On Saturday my long awaited (well, by me at least) ‘official’ book launch went off brilliantly. Introduced by my friend, Fiona Scott-Norman, my jokes got a few laughs, my thank-yous seemed appreciated and the Q & A with Fiona (and audience) was stimulating and, from the sounds of silence and laughter in most of the right places, entertaining.
My reading and subsequent signing session also felt more like fun rather than anything resembling ‘work’ and although pretty exhausted by the end of the day I was buoyed by the feeling I was (and am) now an ‘officially’ published author—albeit an ‘independent’ one.
“Thank you Melbourne Writers Festival.”
Some people say ‘self-published’ but I prefer ‘independent’ when referring to the mini-publishing house (located in my study) my novel has emerged into the literary mainstream from. ‘Independently published’ is a term which more accurately conveys the fact there may be a single ‘choice-maker/head-honcho’ at BGM Publishing but he aint’ doin’ much by himself; so many people have contributed to the refinement of my initial manuscript and the eventual presentation of it as a paperback and eBook novel.
But yes, the CEO of BGM Publishing Unincorporated does have a lot of responsibility. He alone has to make sure the author meets certain deadlines; he has to arrange editors, proof-readers and marketing strategists, and he has to approve designs and organize printing, packaging and delivery. At the end of the writing-editing-typesetting-choose-your-cover-art day there is only one guy to blame should the whole thing not come together.
Is that pressure? Maybe, but it’s also freedom.
One of the benefits of being truly ‘independent’ is I get to choose. I was reminded of this today when I went in to do a radio interview at ABC studios, Melbourne.
Whilst checking in with the security desk at the Southbank Boulevard location of ABC, I got a little thrill when I signed in and saw ‘Lynda La Plante‘ had also signed in, only minutes before. Having just released by first novel it felt good to be in the company of someone who has had much success in the world of fiction, both in print and with her many television and movie spin-offs.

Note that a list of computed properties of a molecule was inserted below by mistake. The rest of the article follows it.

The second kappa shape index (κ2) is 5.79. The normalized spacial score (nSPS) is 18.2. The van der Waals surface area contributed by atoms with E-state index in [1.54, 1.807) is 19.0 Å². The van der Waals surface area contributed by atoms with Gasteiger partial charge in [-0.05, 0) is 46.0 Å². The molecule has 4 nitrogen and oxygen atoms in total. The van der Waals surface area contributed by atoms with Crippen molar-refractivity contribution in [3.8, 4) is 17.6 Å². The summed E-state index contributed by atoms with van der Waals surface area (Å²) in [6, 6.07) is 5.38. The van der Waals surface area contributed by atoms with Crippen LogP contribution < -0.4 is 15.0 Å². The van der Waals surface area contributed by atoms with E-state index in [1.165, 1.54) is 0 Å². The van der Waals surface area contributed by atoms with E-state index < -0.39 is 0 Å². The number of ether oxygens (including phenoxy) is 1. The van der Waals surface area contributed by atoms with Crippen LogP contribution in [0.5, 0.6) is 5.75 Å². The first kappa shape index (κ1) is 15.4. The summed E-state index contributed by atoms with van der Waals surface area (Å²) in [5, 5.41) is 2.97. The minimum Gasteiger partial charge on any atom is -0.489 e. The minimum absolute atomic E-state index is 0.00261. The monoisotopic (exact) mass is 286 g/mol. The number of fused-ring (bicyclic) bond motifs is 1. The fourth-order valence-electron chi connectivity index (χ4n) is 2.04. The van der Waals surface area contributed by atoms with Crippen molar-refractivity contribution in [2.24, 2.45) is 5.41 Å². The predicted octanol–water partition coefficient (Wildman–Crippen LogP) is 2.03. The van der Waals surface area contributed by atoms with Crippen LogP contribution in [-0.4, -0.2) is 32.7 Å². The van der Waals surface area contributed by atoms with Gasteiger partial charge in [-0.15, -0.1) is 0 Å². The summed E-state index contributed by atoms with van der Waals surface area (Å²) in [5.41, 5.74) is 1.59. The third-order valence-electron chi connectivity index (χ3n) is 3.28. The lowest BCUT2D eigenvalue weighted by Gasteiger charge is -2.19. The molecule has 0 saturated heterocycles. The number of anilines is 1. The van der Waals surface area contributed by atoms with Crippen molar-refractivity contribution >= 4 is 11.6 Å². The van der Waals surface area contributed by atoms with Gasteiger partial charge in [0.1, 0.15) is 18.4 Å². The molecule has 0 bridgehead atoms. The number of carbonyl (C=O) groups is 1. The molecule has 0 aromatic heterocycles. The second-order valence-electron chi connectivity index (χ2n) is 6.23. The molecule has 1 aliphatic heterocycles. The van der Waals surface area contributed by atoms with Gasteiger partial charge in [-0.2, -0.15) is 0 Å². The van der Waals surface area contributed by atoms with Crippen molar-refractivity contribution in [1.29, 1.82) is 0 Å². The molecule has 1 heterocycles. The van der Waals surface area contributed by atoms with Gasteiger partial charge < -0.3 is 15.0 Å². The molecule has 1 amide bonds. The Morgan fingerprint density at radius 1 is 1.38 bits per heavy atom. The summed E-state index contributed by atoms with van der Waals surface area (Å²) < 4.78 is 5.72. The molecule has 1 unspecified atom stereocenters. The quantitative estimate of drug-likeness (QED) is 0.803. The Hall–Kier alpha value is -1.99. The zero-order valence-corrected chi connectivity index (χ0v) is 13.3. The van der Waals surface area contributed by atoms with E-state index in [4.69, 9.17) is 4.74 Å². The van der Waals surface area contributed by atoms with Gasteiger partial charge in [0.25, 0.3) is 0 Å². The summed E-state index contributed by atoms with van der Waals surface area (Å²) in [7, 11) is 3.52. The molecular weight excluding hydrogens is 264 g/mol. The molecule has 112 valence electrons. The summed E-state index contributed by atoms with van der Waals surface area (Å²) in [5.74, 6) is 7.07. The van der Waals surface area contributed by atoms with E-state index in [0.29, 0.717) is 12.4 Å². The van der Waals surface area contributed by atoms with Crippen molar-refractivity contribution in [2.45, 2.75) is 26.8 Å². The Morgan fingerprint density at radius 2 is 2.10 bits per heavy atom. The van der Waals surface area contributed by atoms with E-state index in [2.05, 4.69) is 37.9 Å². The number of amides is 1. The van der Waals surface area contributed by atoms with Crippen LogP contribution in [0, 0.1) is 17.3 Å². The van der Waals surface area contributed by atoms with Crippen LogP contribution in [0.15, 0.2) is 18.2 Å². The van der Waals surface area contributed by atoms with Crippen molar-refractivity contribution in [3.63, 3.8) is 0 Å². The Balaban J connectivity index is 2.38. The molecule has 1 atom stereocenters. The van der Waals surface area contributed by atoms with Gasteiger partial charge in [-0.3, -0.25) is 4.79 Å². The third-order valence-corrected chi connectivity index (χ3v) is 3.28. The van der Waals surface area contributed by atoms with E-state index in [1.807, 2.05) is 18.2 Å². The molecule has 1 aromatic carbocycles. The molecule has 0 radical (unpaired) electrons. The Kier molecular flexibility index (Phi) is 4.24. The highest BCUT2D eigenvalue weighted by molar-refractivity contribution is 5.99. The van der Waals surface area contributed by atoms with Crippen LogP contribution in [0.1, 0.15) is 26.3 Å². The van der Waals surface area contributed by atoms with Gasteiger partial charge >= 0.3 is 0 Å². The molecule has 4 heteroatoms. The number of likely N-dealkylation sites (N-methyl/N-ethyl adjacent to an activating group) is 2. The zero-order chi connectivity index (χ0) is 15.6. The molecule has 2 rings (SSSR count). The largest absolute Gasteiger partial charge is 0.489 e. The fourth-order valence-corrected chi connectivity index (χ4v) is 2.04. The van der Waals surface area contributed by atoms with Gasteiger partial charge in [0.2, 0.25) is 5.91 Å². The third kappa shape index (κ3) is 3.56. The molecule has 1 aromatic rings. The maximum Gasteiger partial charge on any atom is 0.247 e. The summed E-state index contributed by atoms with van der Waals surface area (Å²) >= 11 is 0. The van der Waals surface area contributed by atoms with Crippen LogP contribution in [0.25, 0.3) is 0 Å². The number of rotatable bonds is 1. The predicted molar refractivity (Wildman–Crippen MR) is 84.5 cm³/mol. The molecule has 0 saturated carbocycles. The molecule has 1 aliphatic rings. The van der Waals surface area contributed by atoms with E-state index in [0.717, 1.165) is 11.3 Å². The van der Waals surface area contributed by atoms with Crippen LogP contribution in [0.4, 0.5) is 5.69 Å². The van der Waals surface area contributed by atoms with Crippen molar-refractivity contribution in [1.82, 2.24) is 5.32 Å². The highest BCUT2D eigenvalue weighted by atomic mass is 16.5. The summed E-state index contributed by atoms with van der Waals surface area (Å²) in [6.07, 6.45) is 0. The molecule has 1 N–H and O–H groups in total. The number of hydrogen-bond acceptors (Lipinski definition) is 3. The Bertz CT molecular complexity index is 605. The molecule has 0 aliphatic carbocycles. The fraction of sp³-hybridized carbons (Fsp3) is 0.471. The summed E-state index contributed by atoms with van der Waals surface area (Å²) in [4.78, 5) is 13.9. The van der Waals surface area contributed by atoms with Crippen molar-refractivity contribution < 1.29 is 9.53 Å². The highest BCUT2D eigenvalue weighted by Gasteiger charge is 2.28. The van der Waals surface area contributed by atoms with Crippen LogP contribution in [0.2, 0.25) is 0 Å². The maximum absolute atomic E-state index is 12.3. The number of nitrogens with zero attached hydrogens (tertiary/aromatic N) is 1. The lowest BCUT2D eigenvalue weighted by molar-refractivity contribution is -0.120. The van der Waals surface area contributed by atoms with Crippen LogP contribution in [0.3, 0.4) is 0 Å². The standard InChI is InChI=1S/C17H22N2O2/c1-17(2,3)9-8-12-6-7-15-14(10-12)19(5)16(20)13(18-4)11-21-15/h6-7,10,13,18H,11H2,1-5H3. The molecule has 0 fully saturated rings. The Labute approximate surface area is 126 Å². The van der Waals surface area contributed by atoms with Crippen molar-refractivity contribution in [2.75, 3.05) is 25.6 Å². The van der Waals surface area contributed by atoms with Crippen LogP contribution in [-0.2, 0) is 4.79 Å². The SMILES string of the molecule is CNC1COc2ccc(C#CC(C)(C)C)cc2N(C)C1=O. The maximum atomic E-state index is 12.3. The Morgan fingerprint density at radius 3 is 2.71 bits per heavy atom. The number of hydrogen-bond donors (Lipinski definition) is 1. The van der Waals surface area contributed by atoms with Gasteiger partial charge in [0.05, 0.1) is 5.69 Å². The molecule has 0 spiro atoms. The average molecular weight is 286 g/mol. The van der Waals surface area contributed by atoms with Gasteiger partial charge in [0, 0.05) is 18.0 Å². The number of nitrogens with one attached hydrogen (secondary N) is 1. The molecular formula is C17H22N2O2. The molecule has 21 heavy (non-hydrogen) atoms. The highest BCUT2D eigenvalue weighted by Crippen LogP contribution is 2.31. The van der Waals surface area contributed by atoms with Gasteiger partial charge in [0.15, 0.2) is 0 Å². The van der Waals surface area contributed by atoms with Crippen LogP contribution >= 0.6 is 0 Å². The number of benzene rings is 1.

Then, in the studio café, while waiting for my pre-recorded interview to take place in something they call the ‘Tardis’, I noticed Marieke Hardy, a well known face about town, walking down the studio corridors. No doubt Marieke was due to appear on, or present, something to do with entertainment or literature (she is a regular on ABC Television’s First Tuesday Bookclub afterall) but I didn’t know precisely what she was there for. I was aware she has her own book out recently and wondered if she was, like me, out and about promoting it.
I watched Marieke go, finished my soy latté (which was a bit on the small side—probably a good thing given my caffeine sensitive bladder) and buzzed my way into the across-country linked up studio I would be doing my interview in. My chat with Richard Aedy on his show, Life Matters went very well and although I couldn’t see Richard I could hear him loud and clear in my ‘cans’, feeling as if he was right next to me (the effect, no doubt, the technicians intend the ‘Tardis’ to provide).
Before I knew it, my half-hour discussing the true life source material for The Last Great Day was up and I left ABC central to save my car from preying inspectors and drive it, and my quite content self, home. On that drive I tuned into Jon Faine’s show on ABC and listened to him and Marieke Hardy chat with Lynda La Plante about writing, research and literary festival appearances.
“Ahh,” I thought. “Everything is coming together”.
When Marieke asked Lynda whether she had the authority to accept or reject book cover suggestions offered by her publishing house she was surprised that even someone of Ms La Plante’s worldwide success did not—as Marieke did not—have such right of approval. Driving along I thought about my own novel and the process I went through to choose the final cover. I smiled thinking how, unlike the two very successful writers I was listening to, two writers signed up with big and bigger publishing houses, respectively, I had somewhat more freedom over my final creation.
I certainly got to choose the cover art for my book.
Now, maybe that’s not a good thing? Maybe I could benefit from a team of marketing and design experts bashing heads to produce a stock-moving alternative, a cover that would more effectively entice readers, who will enjoy my novel based on a true story, to buy it?
Not that I didn’t offer early ideas for cover art to my own kind of ‘focus group’. It may have been only a cross-section of friends and acquaintances whom I asked to pick a favourite, but the exercise helped me get confident to make my own choice. Later (after my book was printed, bound and on the way to the distributor), when my old writing lecturer asked his students which of the two possible covers I brought into their professional publishing class they preferred, I was thrilled (and a bit relieved) when they unanimously chose the same one I had already signed off on.
Anyway, as happy as I am with my cover art I think both Marieke and Lynda have fantastic covers too: both well suited to their books genre, and, I’d hazard a guess (having not read either yet), the author’s style.
Here are all three covers. What do you think?